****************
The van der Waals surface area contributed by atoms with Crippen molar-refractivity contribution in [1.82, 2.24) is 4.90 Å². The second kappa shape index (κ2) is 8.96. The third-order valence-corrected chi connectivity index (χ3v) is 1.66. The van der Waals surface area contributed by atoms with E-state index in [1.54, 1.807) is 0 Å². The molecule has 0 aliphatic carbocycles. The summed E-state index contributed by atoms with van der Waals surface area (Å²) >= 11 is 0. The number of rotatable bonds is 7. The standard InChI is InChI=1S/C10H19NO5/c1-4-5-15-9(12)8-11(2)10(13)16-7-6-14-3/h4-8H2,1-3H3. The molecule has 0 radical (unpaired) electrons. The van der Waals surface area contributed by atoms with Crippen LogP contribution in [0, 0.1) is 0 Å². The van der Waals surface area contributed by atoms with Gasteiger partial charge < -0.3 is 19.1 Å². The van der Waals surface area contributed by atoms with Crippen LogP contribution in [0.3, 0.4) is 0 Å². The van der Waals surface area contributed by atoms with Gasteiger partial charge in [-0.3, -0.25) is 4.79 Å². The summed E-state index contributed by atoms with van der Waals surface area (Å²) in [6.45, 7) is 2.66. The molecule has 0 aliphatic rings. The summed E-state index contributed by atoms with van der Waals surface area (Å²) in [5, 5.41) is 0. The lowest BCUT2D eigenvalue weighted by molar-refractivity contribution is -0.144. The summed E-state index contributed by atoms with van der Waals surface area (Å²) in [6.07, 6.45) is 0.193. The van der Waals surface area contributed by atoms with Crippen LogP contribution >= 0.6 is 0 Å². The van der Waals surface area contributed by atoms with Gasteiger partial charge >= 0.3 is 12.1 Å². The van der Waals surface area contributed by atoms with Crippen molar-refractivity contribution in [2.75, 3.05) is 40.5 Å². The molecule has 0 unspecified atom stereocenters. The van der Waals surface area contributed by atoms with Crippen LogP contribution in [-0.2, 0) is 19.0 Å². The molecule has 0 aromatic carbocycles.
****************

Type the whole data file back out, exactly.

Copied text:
The van der Waals surface area contributed by atoms with Crippen molar-refractivity contribution in [1.82, 2.24) is 4.90 Å². The second kappa shape index (κ2) is 8.96. The third-order valence-corrected chi connectivity index (χ3v) is 1.66. The van der Waals surface area contributed by atoms with E-state index in [1.54, 1.807) is 0 Å². The molecule has 0 aliphatic carbocycles. The summed E-state index contributed by atoms with van der Waals surface area (Å²) >= 11 is 0. The number of rotatable bonds is 7. The standard InChI is InChI=1S/C10H19NO5/c1-4-5-15-9(12)8-11(2)10(13)16-7-6-14-3/h4-8H2,1-3H3. The molecule has 0 radical (unpaired) electrons. The van der Waals surface area contributed by atoms with Crippen LogP contribution in [0, 0.1) is 0 Å². The van der Waals surface area contributed by atoms with Gasteiger partial charge < -0.3 is 19.1 Å². The van der Waals surface area contributed by atoms with Crippen LogP contribution in [0.3, 0.4) is 0 Å². The van der Waals surface area contributed by atoms with Gasteiger partial charge in [-0.3, -0.25) is 4.79 Å². The summed E-state index contributed by atoms with van der Waals surface area (Å²) in [6.45, 7) is 2.66. The molecule has 0 aliphatic rings. The summed E-state index contributed by atoms with van der Waals surface area (Å²) in [5, 5.41) is 0. The lowest BCUT2D eigenvalue weighted by molar-refractivity contribution is -0.144. The summed E-state index contributed by atoms with van der Waals surface area (Å²) in [6.07, 6.45) is 0.193. The van der Waals surface area contributed by atoms with Crippen LogP contribution >= 0.6 is 0 Å². The van der Waals surface area contributed by atoms with Gasteiger partial charge >= 0.3 is 12.1 Å². The van der Waals surface area contributed by atoms with Crippen molar-refractivity contribution in [2.75, 3.05) is 40.5 Å². The molecule has 0 unspecified atom stereocenters. The van der Waals surface area contributed by atoms with Crippen LogP contribution in [-0.2, 0) is 19.0 Å². The molecule has 0 aromatic carbocycles.